[nabs-l] accomodations for english classes

justin williams justin.williams2 at gmail.com
Tue Jan 27 16:47:24 UTC 2015


Text files, for me, it is usually in word, but a text pdf will do, allow you greater power and influence over your work.  Just turn jaws up high and let a rip. Copy and paste the same way as your piers, but read much much faster.  You may have to turn jaws or what ever your screen reader is you use down a little for content.

-----Original Message-----
From: nabs-l [mailto:nabs-l-bounces at nfbnet.org] On Behalf Of Crystal Plemmons via nabs-l
Sent: Tuesday, January 27, 2015 11:37 AM
To: 'Bridget Walker'; 'National Association of Blind Students mailing list'
Subject: Re: [nabs-l] accomodations for english classes

Hi Ashley, 

I'm also an English major, and I take my laptop to class. Like Bridget, I get almost all of my books from bookshare and take a lot of notes. I copy the passages that I think I might need a quote from directly into my notes so I can refer to them quickly. I don't bother with audio books unless I have to. The text file is the way to go. I'm not proficient enough at braille, so I have to listen with Jaws to my notes and the text during class. It does cause a conflict sometimes because you can't hear two things at once. So, if you can, use your notetaker. 

Also, what lucy said about sending you copies of handouts before class is good. I do find that they scan things out of books a lot though, so I have to use an OCR program. That's where having the laptop all the time comes in very handy. That's what all my professors do if it isn't already on blackboard. About blackboard, it works for me with Jaws. It is annoying, but doable. Let me know if you have any specific questions about it.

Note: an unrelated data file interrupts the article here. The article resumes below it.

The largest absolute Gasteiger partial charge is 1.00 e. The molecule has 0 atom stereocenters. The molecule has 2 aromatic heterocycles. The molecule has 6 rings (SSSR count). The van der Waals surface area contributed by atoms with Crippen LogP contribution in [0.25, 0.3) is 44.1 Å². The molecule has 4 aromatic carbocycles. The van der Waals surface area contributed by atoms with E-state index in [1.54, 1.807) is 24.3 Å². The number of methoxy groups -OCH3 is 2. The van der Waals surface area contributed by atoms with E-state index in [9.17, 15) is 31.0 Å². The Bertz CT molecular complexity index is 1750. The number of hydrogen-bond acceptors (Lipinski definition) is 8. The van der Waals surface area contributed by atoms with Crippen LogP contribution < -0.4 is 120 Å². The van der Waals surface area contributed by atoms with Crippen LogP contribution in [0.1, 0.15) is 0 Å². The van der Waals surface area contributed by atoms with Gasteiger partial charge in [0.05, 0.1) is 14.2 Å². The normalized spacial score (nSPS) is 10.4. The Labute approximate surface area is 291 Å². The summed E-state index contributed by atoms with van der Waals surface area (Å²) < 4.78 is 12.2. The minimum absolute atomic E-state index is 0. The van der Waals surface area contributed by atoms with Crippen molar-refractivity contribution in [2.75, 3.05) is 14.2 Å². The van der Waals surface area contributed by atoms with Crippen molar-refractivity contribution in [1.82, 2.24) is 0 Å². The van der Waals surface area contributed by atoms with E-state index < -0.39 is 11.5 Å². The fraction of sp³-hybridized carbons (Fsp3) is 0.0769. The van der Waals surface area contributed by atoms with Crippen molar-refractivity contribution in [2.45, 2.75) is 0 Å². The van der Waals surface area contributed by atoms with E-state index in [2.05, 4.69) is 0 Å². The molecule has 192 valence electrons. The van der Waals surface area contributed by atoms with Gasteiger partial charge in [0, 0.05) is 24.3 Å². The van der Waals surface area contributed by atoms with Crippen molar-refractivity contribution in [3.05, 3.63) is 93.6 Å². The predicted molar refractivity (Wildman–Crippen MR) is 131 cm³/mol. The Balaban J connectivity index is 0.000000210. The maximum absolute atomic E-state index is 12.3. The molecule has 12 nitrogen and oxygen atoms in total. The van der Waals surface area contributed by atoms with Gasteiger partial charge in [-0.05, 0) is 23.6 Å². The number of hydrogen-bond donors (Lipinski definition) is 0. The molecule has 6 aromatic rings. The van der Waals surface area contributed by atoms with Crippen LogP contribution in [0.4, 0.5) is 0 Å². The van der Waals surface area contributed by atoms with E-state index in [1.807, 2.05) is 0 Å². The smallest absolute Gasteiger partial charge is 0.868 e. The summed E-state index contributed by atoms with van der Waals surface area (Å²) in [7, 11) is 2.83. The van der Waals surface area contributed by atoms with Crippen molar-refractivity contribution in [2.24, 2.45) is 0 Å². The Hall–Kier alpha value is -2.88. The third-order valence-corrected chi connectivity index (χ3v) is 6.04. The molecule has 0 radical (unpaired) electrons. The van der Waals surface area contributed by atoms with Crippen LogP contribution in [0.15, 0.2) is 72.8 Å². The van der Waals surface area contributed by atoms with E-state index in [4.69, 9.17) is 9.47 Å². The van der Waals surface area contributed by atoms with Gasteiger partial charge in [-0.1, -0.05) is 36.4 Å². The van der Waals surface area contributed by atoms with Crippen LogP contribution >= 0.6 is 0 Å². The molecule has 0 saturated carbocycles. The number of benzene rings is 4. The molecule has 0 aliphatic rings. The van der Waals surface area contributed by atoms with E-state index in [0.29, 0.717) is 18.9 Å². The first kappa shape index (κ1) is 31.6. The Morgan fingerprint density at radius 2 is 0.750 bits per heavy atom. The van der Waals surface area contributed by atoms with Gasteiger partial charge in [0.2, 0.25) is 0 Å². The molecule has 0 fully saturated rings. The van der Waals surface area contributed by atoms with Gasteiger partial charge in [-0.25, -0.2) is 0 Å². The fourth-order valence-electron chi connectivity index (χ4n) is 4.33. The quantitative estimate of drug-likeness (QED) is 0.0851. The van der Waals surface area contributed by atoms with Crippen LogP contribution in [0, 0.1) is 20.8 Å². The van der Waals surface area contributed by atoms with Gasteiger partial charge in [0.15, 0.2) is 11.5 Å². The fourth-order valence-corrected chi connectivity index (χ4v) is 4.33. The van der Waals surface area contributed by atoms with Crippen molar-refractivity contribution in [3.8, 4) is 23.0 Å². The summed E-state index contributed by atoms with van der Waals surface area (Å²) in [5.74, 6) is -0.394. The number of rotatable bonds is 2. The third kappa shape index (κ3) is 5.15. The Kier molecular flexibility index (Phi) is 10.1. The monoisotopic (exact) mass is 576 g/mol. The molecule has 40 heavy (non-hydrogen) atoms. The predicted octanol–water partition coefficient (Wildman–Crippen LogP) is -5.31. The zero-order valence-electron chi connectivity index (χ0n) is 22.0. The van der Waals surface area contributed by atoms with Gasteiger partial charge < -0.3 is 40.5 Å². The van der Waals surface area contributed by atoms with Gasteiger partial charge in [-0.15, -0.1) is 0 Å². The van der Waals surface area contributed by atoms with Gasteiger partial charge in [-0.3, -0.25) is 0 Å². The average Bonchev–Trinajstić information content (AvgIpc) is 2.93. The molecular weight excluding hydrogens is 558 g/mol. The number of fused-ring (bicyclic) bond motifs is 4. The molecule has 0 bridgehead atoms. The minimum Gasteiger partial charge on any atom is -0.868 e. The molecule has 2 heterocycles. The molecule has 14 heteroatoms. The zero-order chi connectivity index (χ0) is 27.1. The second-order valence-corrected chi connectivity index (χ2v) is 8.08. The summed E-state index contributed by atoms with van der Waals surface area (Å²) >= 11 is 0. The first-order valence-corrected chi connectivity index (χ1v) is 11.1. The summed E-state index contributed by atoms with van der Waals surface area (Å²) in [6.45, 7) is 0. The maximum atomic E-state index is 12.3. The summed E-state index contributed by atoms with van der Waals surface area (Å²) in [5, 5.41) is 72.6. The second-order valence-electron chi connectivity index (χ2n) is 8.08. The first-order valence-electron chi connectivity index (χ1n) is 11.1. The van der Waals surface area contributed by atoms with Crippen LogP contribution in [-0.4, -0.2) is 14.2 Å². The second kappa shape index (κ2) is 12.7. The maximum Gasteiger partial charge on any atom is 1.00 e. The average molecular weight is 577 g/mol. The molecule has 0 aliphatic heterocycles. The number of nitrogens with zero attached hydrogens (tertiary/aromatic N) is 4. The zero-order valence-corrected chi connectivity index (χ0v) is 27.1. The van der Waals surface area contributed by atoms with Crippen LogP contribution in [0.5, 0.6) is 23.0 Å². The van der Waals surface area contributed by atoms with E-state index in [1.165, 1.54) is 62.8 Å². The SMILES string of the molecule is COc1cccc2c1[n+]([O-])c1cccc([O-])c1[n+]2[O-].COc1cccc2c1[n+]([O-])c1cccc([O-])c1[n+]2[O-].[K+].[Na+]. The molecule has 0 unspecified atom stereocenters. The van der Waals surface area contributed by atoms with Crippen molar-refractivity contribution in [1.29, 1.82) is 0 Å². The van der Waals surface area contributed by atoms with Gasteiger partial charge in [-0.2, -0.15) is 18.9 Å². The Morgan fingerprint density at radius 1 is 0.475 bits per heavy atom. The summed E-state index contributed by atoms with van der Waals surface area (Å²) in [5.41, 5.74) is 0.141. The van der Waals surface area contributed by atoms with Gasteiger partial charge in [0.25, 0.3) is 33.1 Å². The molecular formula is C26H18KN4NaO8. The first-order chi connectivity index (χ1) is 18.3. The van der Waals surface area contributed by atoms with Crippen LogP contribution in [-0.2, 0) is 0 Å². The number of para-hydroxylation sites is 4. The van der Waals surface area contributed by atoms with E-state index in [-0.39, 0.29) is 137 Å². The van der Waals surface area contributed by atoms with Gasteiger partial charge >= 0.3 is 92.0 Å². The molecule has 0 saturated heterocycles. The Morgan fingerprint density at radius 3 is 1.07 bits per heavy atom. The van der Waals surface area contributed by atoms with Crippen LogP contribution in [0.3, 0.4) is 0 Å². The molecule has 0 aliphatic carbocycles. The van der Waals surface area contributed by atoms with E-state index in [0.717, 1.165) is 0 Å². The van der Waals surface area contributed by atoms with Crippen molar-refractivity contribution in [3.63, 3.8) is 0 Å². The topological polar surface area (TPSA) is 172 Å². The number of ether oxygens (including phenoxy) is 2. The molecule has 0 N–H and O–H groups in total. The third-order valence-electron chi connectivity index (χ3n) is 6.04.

And, definitely introduce your quotes. Check out the MLA style guide for details if you have to write a paper for that class. It is on bookshare. I have also scanned the section that I need from the  textbook if I really need the page numbers for a paper. If I am doing research, I absolutely cannot use an audio version. It is just too hard to navigate. 

Good luck with your class!

Crystal 

-----Original Message-----
From: nabs-l [mailto:nabs-l-bounces at nfbnet.org] On Behalf Of Bridget Walker via nabs-l
Sent: Tuesday, January 27, 2015 9:27 AM
To: Lucy Sirianni; National Association of Blind Students mailing list
Subject: Re: [nabs-l] accomodations for english classes

Hi Ashley,
I second what Lucy told you.
I am an english major I am a duel major in English and education.
I use bookshare for most all of my books. If I know I need an anthology I get them from learning ally. I am an auditory learner so I retain what I read very well. 
I take broiled notes hard copy as I read for class. They have important quotes, vocabulary, scenes to refer to etc. 
I can not follow along in the text in class. I make up for it with my notes. 
Professors will mention a passage which I will note in class and look over later. If we are in groups I will ask someone to read aloud no one minds and group members like it.
Discussion board I's and has always been a disaster. If you have a tablet access it on there. The computer is to obnoxious.
For professor comments have them provide the comments electronically through Microsoft word or email.  
I hope some of this helps.
Bridget

Sent from my iPad

> On Jan 27, 27 Heisei, at 3:17 AM, Lucy Sirianni via nabs-l <nabs-l at nfbnet.org> wrote:
> 
> Hi Ashley,
> 
> As a doctoral candidate in English and a college-level English instructor, let me take a stab at answering just a few of your questions.
> 
> First, I would encourage you to obtain the text in a format you can access via Braille display.  This will not only allow you to access them in class but will also make it much easier to integrate quotes into your writing, as you can simply paste them into your analysis.  Many of the Norton anthologies are available via Bookshare.  If the one you're using isn't, feel free to contact me directly, as I frequently teach from various Norton anthologies and may be able to point you toward an accessible version of the one assigned for your class.
>